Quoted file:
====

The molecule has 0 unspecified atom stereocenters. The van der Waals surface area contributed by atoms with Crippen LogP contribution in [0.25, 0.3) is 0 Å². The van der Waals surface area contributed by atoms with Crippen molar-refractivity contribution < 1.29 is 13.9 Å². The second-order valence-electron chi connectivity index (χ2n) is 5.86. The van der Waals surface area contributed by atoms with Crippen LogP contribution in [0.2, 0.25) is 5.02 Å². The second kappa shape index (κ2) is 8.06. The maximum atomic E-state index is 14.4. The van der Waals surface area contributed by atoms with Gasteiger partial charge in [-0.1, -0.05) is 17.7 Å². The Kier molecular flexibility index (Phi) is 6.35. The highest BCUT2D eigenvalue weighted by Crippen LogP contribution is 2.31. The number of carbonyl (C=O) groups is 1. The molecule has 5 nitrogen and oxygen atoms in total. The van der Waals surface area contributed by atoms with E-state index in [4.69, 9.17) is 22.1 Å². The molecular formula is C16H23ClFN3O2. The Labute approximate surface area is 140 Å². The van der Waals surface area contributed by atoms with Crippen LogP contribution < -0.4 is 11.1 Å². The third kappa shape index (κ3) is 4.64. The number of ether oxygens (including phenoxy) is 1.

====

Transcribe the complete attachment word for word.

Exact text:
The molecule has 0 unspecified atom stereocenters. The van der Waals surface area contributed by atoms with Crippen LogP contribution in [0.25, 0.3) is 0 Å². The van der Waals surface area contributed by atoms with Crippen molar-refractivity contribution < 1.29 is 13.9 Å². The second-order valence-electron chi connectivity index (χ2n) is 5.86. The van der Waals surface area contributed by atoms with Crippen LogP contribution in [0.2, 0.25) is 5.02 Å². The second kappa shape index (κ2) is 8.06. The maximum atomic E-state index is 14.4. The van der Waals surface area contributed by atoms with Gasteiger partial charge in [-0.1, -0.05) is 17.7 Å². The Kier molecular flexibility index (Phi) is 6.35. The highest BCUT2D eigenvalue weighted by Crippen LogP contribution is 2.31. The number of carbonyl (C=O) groups is 1. The molecule has 5 nitrogen and oxygen atoms in total. The van der Waals surface area contributed by atoms with E-state index in [4.69, 9.17) is 22.1 Å². The molecular formula is C16H23ClFN3O2. The Labute approximate surface area is 140 Å². The van der Waals surface area contributed by atoms with Crippen LogP contribution < -0.4 is 11.1 Å². The third kappa shape index (κ3) is 4.64. The number of ether oxygens (including phenoxy) is 1.